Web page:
Marty Walsh’s Boston City Government Used Prison Inmate Labor To Remove Snow

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If Joe Biden has it his way, then Boston Mayor Marty Walsh will be the Secretary of Labor for the United States.

Biden plans to nominate Walsh for the position, seeking confirmation in a U.S. Senate where Democrats will hold a slim 50-50 majority with vice president-elect Kamala Harris expected to serve as the tiebreaker.

And while labor organizations like the AFL-CIO may approve of the Walsh pick, his record on labor issues includes using prison inmate labor for low pay to remove snow for the Massachusetts Bay Transportation Authority and a couple of Boston neighborhoods in 2015. 

In February 2015, a storm dumped more than a foot of snow in Boston. The city used more than 90 prison inmates, primarily from Suffolk County Correctional Facility, to help shovel out MBTA stations and paid them $3 to $4 a day; non-inmates received $30 an hour to do the same work.

It was in the single digits outside, but it felt like it was below zero degrees Fahrenheit with the windchill, as Think Progress reported in 2015.

The pay for prison inmates was more than double the typical prison wage rate in Suffolk County for the jobs available to inmates. which tended to pay $1.50 per day at the time, according to the report.

Before that storm, the city also had used prison inmates to clear handicap ramps on Beacon Hill, as well as to clear snow from the Day Square and Central Square neighborhoods of East Boston and on Chelsea Street, according to a press release from the Suffolk County Sheriff’s Department.

That same month, Walsh touted the idea of using prison labor to remove snow.

“Creating opportunities for our inmates to give back to our community is an important component in successful re–entry,” he said, according to Nonprofit Quarterly. “I am thrilled that the City is able to partner with the Suffolk County Sheriff’s Office to assist in snow removal in areas critical to the safety of our residents.”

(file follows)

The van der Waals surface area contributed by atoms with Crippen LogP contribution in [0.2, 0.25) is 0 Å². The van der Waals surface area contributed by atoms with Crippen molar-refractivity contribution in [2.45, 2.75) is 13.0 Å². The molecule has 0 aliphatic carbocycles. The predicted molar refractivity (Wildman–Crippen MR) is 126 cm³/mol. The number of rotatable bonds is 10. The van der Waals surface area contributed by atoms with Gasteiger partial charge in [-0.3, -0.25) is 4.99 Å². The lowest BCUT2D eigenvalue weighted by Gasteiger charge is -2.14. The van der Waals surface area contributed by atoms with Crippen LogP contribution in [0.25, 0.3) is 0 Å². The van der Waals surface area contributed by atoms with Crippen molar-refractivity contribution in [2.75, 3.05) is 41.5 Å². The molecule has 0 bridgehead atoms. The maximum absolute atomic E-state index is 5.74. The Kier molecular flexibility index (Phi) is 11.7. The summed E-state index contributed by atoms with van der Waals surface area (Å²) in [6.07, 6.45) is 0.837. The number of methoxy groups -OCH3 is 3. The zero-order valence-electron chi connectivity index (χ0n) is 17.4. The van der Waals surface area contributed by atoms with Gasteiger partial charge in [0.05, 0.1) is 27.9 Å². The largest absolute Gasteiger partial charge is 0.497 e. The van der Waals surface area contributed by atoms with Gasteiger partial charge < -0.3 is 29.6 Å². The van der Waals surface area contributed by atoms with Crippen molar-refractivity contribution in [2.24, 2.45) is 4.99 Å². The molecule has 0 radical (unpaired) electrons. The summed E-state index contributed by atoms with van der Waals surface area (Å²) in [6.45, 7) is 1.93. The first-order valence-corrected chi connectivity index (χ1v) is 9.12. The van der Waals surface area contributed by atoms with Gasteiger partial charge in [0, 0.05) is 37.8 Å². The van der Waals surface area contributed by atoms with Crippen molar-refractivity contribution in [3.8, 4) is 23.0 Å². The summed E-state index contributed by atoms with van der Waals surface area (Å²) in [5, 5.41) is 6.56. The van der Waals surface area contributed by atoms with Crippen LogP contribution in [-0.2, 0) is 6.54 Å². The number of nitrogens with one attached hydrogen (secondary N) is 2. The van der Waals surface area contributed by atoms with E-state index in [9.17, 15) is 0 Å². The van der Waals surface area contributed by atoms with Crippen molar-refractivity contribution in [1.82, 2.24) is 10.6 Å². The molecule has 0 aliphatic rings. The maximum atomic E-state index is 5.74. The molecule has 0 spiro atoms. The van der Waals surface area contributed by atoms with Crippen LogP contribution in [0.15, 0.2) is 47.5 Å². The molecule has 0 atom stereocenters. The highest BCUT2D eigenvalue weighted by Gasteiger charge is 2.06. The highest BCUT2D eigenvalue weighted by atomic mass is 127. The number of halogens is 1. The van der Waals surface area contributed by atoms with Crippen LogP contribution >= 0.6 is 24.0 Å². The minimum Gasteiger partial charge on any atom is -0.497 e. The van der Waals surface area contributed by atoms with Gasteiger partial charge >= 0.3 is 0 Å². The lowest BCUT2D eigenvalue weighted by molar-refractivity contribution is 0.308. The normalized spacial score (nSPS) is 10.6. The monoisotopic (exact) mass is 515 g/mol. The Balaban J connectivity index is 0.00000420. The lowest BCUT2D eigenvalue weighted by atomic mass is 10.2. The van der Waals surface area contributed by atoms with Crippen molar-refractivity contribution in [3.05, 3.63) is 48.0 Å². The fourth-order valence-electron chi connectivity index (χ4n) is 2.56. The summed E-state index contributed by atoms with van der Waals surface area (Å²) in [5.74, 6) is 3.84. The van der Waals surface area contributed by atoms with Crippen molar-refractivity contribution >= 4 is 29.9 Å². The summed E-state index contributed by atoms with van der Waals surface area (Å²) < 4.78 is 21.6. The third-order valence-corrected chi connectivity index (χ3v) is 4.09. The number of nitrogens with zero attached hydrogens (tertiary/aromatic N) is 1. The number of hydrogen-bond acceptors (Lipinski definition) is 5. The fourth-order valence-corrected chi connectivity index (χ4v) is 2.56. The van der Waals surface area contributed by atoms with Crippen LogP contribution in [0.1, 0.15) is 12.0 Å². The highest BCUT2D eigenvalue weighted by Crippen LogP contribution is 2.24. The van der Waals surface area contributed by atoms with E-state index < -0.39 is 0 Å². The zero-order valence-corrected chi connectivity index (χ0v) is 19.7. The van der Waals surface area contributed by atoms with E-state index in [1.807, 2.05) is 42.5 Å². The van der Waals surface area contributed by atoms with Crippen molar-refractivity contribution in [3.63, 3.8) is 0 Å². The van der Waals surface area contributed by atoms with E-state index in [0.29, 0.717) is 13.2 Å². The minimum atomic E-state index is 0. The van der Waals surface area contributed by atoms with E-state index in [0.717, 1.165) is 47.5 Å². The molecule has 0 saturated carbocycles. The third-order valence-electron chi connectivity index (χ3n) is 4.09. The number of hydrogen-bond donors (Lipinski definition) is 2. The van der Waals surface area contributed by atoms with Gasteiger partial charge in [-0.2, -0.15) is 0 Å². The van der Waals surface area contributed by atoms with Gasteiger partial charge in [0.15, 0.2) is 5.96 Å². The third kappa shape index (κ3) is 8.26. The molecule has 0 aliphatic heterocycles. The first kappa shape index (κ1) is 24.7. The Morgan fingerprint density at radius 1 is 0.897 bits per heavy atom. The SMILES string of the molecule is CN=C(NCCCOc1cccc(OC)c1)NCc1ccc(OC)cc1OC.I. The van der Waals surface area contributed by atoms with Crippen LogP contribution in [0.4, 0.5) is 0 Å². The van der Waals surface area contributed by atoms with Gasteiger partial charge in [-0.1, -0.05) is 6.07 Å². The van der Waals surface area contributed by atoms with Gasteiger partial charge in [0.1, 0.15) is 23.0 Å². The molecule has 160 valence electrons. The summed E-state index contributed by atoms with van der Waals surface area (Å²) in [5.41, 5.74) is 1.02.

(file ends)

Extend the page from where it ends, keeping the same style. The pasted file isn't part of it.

Using prison labor reportedly came about after Walsh asked city departments to use their resources more efficiently. 

The Suffolk County Sheriff’s Department office said in a press release at the time that the Community Works Program, which allowed some prisoners to choose to partake in shoveling snow, “helps inmates gain work experience and build valuable skills that can help remove barriers they face to employment when their sentences are complete.”

It wasn’t the first time Massachusetts prison inmates were used to remove snow that decade. In 2011, Middlesex County prison inmates removed snow from roofs and cleared out fire hydrants. At the time, the county’s sheriff, Peter Koutoujian, explained to WBZ that the practice would save the county $250,000 that winter.

On the political Left, using prison labor and paying the workers below minimum wage sometimes receives criticism.

That includes liberal political commentator Richard Fowler, formerly of The Young Turks. In 2015, he did not necessarily oppose having prisoners shovel snow, but he disliked the pay rate.

“Let me just put this out there,” Fowler said on his show on the network. “So you guys already know how I feel about prisons and you know that I hate private prisons and I hate prison-industrial complex that we’ve created in this country, but I mean first I think they should pay these prisoners a living wage if you’re going to have them out there shoveling snow, let’s pay them a living wage.”

The AFL-CIO has also expressed its opposition to prison labor.

“The AFL-CIO opposes the widespread use of prison labor throughout the public and private sectors in the United States in unfair competition with free labor,” the union umbrella organization wrote in a statement. “We call on the federal government and the states to end any promotional programs to encourage employers to set up shop in federal or state prisons as an alternative to creating jobs and hiring workers in the general population and in direct, intentional competition with private-sector employers. We further call upon the federal government to vigorously enforce laws and regulations designed to prevent prison work programs that unfairly compete with free labor.”

The press office for Boston Mayor Marty Walsh could not be reached for comment on Friday, nor could Suffolk County Sheriff Steven Thompkins.